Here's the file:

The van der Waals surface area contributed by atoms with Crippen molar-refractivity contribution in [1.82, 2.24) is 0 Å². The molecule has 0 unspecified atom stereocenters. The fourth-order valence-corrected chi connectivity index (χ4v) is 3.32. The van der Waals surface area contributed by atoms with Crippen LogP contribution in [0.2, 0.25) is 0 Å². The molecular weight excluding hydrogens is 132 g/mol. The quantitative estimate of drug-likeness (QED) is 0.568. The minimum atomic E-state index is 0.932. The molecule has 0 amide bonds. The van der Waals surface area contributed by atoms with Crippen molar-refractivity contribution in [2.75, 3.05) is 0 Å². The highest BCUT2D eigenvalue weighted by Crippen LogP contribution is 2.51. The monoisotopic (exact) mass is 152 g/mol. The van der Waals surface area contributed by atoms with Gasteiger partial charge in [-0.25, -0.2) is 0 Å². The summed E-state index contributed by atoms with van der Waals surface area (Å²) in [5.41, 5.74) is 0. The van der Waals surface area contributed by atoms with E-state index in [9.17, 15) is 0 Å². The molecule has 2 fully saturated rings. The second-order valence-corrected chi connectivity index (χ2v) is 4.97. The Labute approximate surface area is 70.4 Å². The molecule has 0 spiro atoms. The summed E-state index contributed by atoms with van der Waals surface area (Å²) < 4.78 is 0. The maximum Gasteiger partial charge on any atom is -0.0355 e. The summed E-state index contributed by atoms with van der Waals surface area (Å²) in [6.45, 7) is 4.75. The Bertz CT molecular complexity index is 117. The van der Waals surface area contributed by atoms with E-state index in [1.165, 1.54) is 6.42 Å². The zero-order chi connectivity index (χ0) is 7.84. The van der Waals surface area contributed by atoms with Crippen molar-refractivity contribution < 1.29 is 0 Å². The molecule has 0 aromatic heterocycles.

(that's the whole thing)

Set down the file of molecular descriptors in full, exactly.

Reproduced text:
The van der Waals surface area contributed by atoms with Crippen molar-refractivity contribution in [1.82, 2.24) is 0 Å². The molecule has 0 unspecified atom stereocenters. The fourth-order valence-corrected chi connectivity index (χ4v) is 3.32. The van der Waals surface area contributed by atoms with Crippen LogP contribution in [0.2, 0.25) is 0 Å². The molecular weight excluding hydrogens is 132 g/mol. The quantitative estimate of drug-likeness (QED) is 0.568. The minimum atomic E-state index is 0.932. The molecule has 0 amide bonds. The van der Waals surface area contributed by atoms with Crippen molar-refractivity contribution in [2.75, 3.05) is 0 Å². The highest BCUT2D eigenvalue weighted by Crippen LogP contribution is 2.51. The monoisotopic (exact) mass is 152 g/mol. The van der Waals surface area contributed by atoms with Gasteiger partial charge in [-0.25, -0.2) is 0 Å². The summed E-state index contributed by atoms with van der Waals surface area (Å²) in [5.41, 5.74) is 0. The van der Waals surface area contributed by atoms with E-state index in [9.17, 15) is 0 Å². The molecule has 2 fully saturated rings. The second-order valence-corrected chi connectivity index (χ2v) is 4.97. The Labute approximate surface area is 70.4 Å². The molecule has 0 spiro atoms. The summed E-state index contributed by atoms with van der Waals surface area (Å²) < 4.78 is 0. The maximum Gasteiger partial charge on any atom is -0.0355 e. The summed E-state index contributed by atoms with van der Waals surface area (Å²) in [6.45, 7) is 4.75. The Bertz CT molecular complexity index is 117. The van der Waals surface area contributed by atoms with E-state index in [1.165, 1.54) is 6.42 Å². The zero-order chi connectivity index (χ0) is 7.84. The van der Waals surface area contributed by atoms with Crippen molar-refractivity contribution < 1.29 is 0 Å². The molecule has 0 aromatic heterocycles.